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A Bolt from the blue

The Bolt Cinebot  

You have probably watched a gun being fired and the bullet hurtling towards the target, at an impatiently slow speed, till it hits the bull’s eye and disintegrates. Then, there is the cork ejecting out of a Champagne bottle, again at slow speed, while the frothy wine cascades out of the neck, in slow sparkling bubbles. You have seen a bottle being smashed to smithereens on the head of the villain, as the fragments fly in different directions agonisingly slowly, even as blood splatters all over.

All these and more high-speed action sequences are filmed at super-high speeds using new technology robots and 4K HD digital movie cameras, and played back at very slow speeds for a dramatic effect and impact on the viewer.

Hollywood has made extensive use of the unique Bolt High-Speed Cinebot in many of their top blockbuster movies, including Avengers: Age of Ultron, Jupiter Ascending, Skyfall and Maleficent to name just a few; the world’s fastest camera robot was also involved in the Marvel production, Ant-Man.

“High-speed motion control photography was needed to shoot some exciting explosions and fires at high speed, but down at the scale of an ant! Using small lenses to get the camera close to the model sets, the Bolt High-Speed CineBot was the ideal tool for these shots – combining its high speed with accuracy, precision and synchronised triggers for firing miniature explosions and fires,” says Peter Rush, Senior Quality Manager, Mark Roberts Motion Control, UK.

The Bolt is a multi-axis precision motor-controlled robotic arm fixed to a stationary base, which in turn, can be moved on hi-tech rails at super-high speeds. The robot can move on these rails at the speed of 4 metres per second, while the arm can swivel in a 180-degree arc, in any direction.

“Logically, what we are making is art. I am an engineer who makes these highly complex machines. The people who use them create works of art. The camera at the end of the Bolt arm is first positioned at the beginning of the sequence of movement that has to be filmed. This is programmed into the software.

“Then the end of the movement is determined for the camera position and that is also programmed. If there are intermediate positions or angles, these are also programmed. We always remember that the visual is the product and at no point of time should the machine seem overwhelming to detract the viewer from the product. The machine facilitates the movements and aspects of the camera, so that it can be repeated precisely and accurately as many times as required to get the perfect take. It also facilitates doing multiple shots of the same sequence to enable special effects at post-production stage,” explains Peter.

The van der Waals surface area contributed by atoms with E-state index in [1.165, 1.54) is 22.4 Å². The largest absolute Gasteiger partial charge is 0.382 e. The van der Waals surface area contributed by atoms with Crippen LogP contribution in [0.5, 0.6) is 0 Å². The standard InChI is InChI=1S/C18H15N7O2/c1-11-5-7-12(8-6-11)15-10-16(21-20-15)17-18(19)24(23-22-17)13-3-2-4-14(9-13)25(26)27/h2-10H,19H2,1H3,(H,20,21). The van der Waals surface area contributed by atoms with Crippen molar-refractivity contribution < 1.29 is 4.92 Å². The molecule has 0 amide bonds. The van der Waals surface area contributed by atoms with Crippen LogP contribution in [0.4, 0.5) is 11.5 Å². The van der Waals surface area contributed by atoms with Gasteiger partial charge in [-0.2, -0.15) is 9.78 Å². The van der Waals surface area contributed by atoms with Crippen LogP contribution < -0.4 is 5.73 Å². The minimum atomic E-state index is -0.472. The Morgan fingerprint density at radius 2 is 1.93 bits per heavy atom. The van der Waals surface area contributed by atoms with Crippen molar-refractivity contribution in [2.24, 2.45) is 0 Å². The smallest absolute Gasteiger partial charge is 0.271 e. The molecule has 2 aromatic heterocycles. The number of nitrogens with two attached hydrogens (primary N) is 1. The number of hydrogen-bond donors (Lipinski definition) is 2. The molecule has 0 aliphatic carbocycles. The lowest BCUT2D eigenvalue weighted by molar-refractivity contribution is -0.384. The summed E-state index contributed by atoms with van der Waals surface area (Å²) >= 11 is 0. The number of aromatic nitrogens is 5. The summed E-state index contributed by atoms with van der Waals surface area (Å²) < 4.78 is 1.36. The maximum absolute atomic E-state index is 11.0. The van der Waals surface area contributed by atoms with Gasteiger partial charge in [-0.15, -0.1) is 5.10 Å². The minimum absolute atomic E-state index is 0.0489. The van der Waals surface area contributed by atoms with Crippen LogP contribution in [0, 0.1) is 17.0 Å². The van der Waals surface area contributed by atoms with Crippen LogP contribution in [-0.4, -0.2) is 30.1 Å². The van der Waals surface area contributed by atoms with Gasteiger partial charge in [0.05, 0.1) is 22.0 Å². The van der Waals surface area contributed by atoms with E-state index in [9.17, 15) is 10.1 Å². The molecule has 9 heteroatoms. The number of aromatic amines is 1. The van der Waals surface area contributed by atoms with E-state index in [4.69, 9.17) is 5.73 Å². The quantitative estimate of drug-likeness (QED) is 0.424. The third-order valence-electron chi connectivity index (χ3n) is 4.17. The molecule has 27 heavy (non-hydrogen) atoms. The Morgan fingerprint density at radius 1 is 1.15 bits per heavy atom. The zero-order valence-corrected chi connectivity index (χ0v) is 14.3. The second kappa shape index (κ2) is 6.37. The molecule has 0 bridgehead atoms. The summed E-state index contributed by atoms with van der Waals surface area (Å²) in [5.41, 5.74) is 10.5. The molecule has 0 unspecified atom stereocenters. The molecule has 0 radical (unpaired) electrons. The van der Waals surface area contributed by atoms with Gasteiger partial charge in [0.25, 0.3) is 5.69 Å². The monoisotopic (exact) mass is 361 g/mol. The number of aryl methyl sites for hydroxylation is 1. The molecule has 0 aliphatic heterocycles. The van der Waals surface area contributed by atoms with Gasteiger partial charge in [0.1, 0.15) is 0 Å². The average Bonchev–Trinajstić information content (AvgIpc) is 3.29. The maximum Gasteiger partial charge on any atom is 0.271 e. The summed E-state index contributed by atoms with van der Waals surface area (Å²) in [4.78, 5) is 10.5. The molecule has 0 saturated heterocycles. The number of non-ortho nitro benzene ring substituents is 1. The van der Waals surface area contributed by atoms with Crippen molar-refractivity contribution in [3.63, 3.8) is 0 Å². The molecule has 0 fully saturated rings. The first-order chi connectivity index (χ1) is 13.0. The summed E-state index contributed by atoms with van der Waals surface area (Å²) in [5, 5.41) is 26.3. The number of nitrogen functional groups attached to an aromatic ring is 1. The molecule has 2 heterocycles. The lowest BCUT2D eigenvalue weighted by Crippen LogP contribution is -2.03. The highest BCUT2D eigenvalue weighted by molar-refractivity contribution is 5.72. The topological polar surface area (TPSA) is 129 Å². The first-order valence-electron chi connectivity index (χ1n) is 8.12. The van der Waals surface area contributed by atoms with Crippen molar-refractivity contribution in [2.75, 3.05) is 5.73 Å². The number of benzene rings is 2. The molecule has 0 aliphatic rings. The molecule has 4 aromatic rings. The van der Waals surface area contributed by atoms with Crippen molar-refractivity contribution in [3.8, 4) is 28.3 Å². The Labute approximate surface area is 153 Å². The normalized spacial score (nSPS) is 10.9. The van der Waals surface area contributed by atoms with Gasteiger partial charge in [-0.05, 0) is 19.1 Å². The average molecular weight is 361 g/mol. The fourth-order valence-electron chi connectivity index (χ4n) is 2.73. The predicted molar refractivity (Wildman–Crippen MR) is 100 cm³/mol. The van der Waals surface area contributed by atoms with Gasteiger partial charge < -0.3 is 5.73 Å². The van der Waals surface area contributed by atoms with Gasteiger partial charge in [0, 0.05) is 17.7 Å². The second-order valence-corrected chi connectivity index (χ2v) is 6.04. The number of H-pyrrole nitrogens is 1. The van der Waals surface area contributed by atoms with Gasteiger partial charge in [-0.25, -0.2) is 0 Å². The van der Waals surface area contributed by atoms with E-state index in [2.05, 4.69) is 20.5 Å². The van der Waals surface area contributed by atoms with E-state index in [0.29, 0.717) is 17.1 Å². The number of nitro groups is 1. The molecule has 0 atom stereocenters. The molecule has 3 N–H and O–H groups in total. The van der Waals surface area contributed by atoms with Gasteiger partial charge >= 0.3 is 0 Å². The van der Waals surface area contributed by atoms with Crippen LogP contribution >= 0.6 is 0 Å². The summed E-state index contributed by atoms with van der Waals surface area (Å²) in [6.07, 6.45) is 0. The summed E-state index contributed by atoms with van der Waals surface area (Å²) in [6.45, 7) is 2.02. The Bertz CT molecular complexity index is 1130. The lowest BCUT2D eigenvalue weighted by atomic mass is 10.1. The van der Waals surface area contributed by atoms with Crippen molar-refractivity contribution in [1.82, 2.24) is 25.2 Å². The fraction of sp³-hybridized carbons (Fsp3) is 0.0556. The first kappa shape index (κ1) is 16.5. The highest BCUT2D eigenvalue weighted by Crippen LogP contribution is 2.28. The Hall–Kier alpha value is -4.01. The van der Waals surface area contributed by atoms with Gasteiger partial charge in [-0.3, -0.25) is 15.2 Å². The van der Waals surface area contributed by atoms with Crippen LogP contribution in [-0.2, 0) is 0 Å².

He adds, “Mark Roberts Motion Control makes Bolt and we also write the Flair software that operates the Cinebot. We are the only company that does both, and it is a great advantage for us. All the actions are tied together through Flair, which can be used to control entire moves and programmed to fire the triggers at precise points, ensuring reliable, accurate and repeatable movement. Flair facilitates 128 axes of motion for the robotic arm,” states Peter.

Mark Roberts Motion Control’s (MRMC) Bolt High-Speed Cinebot, reportedly the world’s fastest camera robot, is now in India, courtesy Stereovision, who have been pioneering quite a few new technology introductions in the country for the benefit of movie and advertisement commercial makers. Case in point is the GoPro and the Phantom cameras for advanced filming needs (including underwater) of both the industries.

Gopal Shah (Veer), Director of Photography, who is currently working on a film produced and directed by Anil Sharma (featuring his son Utkarsh Sharma as hero) says that the script of the film has a lot of scope to use the Bolt in several sequences. “I have previously used Milo, an earlier version with a longer arm, in some of my films, but the new Bolt with its technologically advanced mechanism and software is ideal for conveying interesting aspects of the screenplay. I would like to use it for conveying emotions, for instance,” says Gopal.

Cinematographer Binod Pradhan ( Rang De Basanti, Munna Bhai MBBS), who is in the final stages of making the English film Heidi, plans to use the Bolt for scenes that require high-speed sequences.

“Playing back at super-slow motion speeds is one thing. But, imagine if action scenes are speeded up; the visual effect will be really heightened,” feels Binod.

Mahesh Mathai, who has done pioneering work in music videos and advertisement commercials, says that he would like to see how the Bolt can be used for a feature film that he is directing based on the life and accomplishments of Indian astronaut Rakesh Sharma. “While the Bolt is ideally suited for ad films, in its stationary or table top format, once the high-tech rails are incorporated, moving action sequences can be shot and played back at super-slow speeds for heightened impact,” says Mahesh.

The combination of Bolt High-Speed Cinebot, Flair software and Phantom 4K cameras are a highly costly proposition for any studio or production unit to invest in.

Hence, companies like Stereovision in India are the ones who have invested in this for renting them out to studios and agencies. “We have built a complete infrastructure to move the unit and crew to anywhere in the country for the benefit of film, television and advertisement producers,” says Harish Samtani of Stereovision.


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Printable version | Sep 27, 2021 11:47:50 PM | https://www.thehindu.com/features/metroplus/A-Bolt-from-the-blue/article14435715.ece

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